1. It is conceded by the appellees that the first mortgage — the one to Mr. Carroll — was validly executed, but it is contended that the second only passed Mrs. Warfield's life interest, because the mortgagors had no power to mortgage any other interest. It is undoubtedly the general rule that "a power to sell and convey does not confer the power to mortgage." It was so held in Tyson v. Latrobe, 42 Md. 325, and the Court added, "Questions of this sort must depend upon the peculiar circumstances of the trust, and the intention of the parties as shown by the instrument. A trust with a power of sale `out and out' will not authorize a mortgage; and a trust for sale with nothing to negative the settlor's intention to convert the estate, absolutely, will not authorize the trustee to execute a mortgage." The latter part of the quotation adopted the language of 2 Perry on Trusts, sec. 768. See also Wilson v. Md. Ins. Co., 60 Md. 150; Price v. Courtney, 87 Mo. 387; Bloomer v. Waldron, 3 Hill. 361; Hoyt v. Jaques, 129 Mass. 286; 1 Jones on Mortgages, sec. 129.
Although the appellees concede that the first mortgage was valid, it will be well to examine some of the authorities which announce an apparent exception to the general rule, and determine that when a trustee is authorized to sell and dispose of trust property and reinvest the proceeds, he can give a mortgage for the purchase money, or any part thereof, in order that we may see the reasons for such exception. In Gernert v. Albert, 160 Pa. 95, the testatrix gave the trustee "authority to sell and dispose of the said real estate at such price or prices as he may deem best to the advantage of my said children, and to reinvest said proceeds in other real estate." The trustee sold the trust property for $4,750 and purchased another tract for $3,210, subject to a widow's dower of $890. He paid $2,210 cash, and gave a mortgage for the balance of the purchase money. The deed was dated April 2nd and the mortgage April 10th, 1884, but both were recorded on the latter day and were treated by the Court as one transaction. The Court held that the mortgage for the purchase money was valid. In passing on that question it said, "In such a purchase the trustee really buys no more than he pays for; in form he receives the whole legal title, but his actual interest in the land is only what remains after he pays to the vendor from time to time the annual value of the mortgage. In substance the vendor continues to be a part owner of the land; he did own the whole of it and while he transferred the legal title with one hand, he took back a real definite interest with the other, so that it may truthfully be said that at no point of time was his grasp so far relaxed as to enable the trust to seize what it did not buy and never was intended to have." The Court distinguished between that case and Wilhelm v. Folmer, 6 Pa. 296, where it was held that a judgment given for purchase-money a week after the deed was made, but not recorded for another week, was invalid against the trust estate.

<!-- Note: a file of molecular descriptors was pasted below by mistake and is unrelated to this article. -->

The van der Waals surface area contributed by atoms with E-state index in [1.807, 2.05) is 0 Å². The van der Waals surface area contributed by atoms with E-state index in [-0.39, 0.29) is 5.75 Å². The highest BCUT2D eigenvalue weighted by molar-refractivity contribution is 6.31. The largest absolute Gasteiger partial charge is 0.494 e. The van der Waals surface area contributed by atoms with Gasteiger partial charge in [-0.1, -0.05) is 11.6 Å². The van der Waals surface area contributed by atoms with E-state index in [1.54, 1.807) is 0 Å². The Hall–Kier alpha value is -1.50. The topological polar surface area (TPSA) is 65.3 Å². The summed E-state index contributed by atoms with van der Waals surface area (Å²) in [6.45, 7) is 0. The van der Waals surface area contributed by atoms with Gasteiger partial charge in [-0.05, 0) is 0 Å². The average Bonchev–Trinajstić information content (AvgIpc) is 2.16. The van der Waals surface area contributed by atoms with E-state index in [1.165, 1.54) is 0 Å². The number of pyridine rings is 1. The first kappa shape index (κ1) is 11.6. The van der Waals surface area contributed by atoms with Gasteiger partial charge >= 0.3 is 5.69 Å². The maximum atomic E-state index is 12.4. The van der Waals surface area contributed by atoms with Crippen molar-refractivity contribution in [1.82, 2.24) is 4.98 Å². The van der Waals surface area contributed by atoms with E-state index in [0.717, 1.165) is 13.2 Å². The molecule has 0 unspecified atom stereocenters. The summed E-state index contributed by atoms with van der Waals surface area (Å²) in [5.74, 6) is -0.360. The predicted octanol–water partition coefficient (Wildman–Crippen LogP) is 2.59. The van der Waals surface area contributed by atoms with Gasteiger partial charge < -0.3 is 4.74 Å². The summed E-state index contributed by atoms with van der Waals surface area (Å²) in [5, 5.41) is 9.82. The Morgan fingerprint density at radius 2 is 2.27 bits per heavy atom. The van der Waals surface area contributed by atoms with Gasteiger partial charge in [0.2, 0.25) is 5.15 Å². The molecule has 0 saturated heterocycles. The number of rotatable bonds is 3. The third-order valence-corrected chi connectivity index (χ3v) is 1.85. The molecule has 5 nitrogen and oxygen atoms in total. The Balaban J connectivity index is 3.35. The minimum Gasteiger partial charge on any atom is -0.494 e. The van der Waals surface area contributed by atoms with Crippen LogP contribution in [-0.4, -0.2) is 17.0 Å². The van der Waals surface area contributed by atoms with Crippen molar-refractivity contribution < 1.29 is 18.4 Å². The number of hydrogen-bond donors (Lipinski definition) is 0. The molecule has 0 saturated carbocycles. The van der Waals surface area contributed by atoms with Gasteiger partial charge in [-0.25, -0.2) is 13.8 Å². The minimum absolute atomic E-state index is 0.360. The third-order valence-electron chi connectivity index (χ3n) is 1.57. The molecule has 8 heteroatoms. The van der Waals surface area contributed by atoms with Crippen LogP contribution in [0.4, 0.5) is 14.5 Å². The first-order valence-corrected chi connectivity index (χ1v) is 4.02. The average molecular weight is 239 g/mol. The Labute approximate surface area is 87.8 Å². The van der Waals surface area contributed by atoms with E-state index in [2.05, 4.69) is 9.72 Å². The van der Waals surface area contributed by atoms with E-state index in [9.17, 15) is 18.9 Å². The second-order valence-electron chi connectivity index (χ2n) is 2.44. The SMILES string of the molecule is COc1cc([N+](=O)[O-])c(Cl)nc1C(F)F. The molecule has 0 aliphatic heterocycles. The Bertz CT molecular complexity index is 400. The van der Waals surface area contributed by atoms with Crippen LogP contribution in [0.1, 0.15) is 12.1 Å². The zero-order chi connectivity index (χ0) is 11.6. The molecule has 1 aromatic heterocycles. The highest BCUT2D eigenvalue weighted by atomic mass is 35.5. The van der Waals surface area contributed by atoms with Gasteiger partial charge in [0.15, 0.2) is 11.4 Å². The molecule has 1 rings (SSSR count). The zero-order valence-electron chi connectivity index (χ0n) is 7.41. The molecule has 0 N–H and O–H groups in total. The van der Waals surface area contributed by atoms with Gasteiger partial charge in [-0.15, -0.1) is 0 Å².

In Mavrich v. Grier and Smith, 3 Nev. 52, Mrs. Smith, a feme covert, entered into a contract with Mavrich for the purchase of a house and lot. The transaction was consummated by a conveyance to Grier, to be held in trust for Mrs. Smith. As a part of the transaction, Mrs. Smith gave her note for $2,000, the price of the house and lot. Grier as trustee for Mrs. Smith gave a mortgage for the two thousand dollars — stating that it was for the purchase money of said property, and he and Mrs. Smith signed the mortgage. It was held that the mortgage was valid to secure the purchase money "the conveyance and mortgage being executed at the same time and being part of the same transaction."
In Constant v. Servoss, 3 Barb. 128, the Court said that when upon the sale and purchase of land, a deed is executed and a mortgage given for the purchase money, or part thereof, the presumption is that the deed and mortgage were executed at the same time and the whole is considered one transaction, and taking the whole together the vendee only acquires the equity of redemption. "In such case the purchaser cannot avoid one part of the transaction and affirm the other. He cannot, nor can any one for him, take the land and repudiate the mortgage. He either holds the land subject to the mortgage, or he does not hold it at all."
In Hannah v. Carnahan, 65 Mich. 601, the wife conveyed real estate to her husband in trust for their minor children. The husband was authorized to sell and convey the property in his discretion and to reinvest the moneys for the benefit of the children, and in case he survived his wife to control and govern the property as if he held it in fee-simple. He sold the property for $1,700 and with part of the proceeds purchased land from Hannah for which he paid him $800 in cash, and gave a mortgage for $800. Afterwards Carnahan gave another mortgage on the property to Hannah for $600. The Court held that the purchase-money mortgage was valid, but "had the purchase price of the premises been in excess of the proceeds of sale of the trust property, the investment would have plainly exceeded the powers of the trustee, if such purchase had to be partly paid by a mortgage upon the land bought."
Without citing other authorities on that question, it can be seen from the above why the Courts hold that a mortgage given by a trustee for part of the purchase money of trust property, purchased by him, is valid, unless there be something in the instrument creating the trust prohibiting it. This case is even stronger than most of those cited, because the instrument creating the trust and the mortgage given in part payment of the purchase money were not only executed on the same day and constituted one transaction; but there was in reality nothing for the trust to attach to until the deed and mortgage were executed and delivered, and effect cannot be given to the one to the exclusion of the other.